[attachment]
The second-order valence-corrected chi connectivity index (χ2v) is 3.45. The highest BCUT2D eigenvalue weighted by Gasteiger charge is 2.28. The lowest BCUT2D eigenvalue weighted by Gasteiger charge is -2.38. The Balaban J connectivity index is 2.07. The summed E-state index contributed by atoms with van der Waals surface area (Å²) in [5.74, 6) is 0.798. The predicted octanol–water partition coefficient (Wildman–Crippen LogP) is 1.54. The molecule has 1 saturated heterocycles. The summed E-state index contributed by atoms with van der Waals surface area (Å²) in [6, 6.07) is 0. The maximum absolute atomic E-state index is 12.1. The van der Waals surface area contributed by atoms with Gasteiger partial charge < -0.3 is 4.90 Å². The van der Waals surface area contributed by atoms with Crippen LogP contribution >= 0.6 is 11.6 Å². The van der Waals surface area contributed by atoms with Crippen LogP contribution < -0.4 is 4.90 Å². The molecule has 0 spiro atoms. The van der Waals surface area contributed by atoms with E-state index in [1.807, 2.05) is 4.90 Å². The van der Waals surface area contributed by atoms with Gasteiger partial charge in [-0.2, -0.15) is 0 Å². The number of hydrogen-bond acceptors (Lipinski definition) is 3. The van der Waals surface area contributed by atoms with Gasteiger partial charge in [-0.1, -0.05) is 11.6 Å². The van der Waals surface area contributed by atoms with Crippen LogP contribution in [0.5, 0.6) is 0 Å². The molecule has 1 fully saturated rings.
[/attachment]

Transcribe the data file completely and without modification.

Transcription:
The second-order valence-corrected chi connectivity index (χ2v) is 3.45. The highest BCUT2D eigenvalue weighted by Gasteiger charge is 2.28. The lowest BCUT2D eigenvalue weighted by Gasteiger charge is -2.38. The Balaban J connectivity index is 2.07. The summed E-state index contributed by atoms with van der Waals surface area (Å²) in [5.74, 6) is 0.798. The predicted octanol–water partition coefficient (Wildman–Crippen LogP) is 1.54. The molecule has 1 saturated heterocycles. The summed E-state index contributed by atoms with van der Waals surface area (Å²) in [6, 6.07) is 0. The maximum absolute atomic E-state index is 12.1. The van der Waals surface area contributed by atoms with Gasteiger partial charge < -0.3 is 4.90 Å². The van der Waals surface area contributed by atoms with Crippen LogP contribution >= 0.6 is 11.6 Å². The van der Waals surface area contributed by atoms with Crippen LogP contribution < -0.4 is 4.90 Å². The molecule has 0 spiro atoms. The van der Waals surface area contributed by atoms with E-state index in [1.807, 2.05) is 4.90 Å². The van der Waals surface area contributed by atoms with Gasteiger partial charge in [-0.2, -0.15) is 0 Å². The number of hydrogen-bond acceptors (Lipinski definition) is 3. The van der Waals surface area contributed by atoms with Gasteiger partial charge in [-0.1, -0.05) is 11.6 Å². The van der Waals surface area contributed by atoms with Crippen LogP contribution in [0.5, 0.6) is 0 Å². The molecule has 1 fully saturated rings.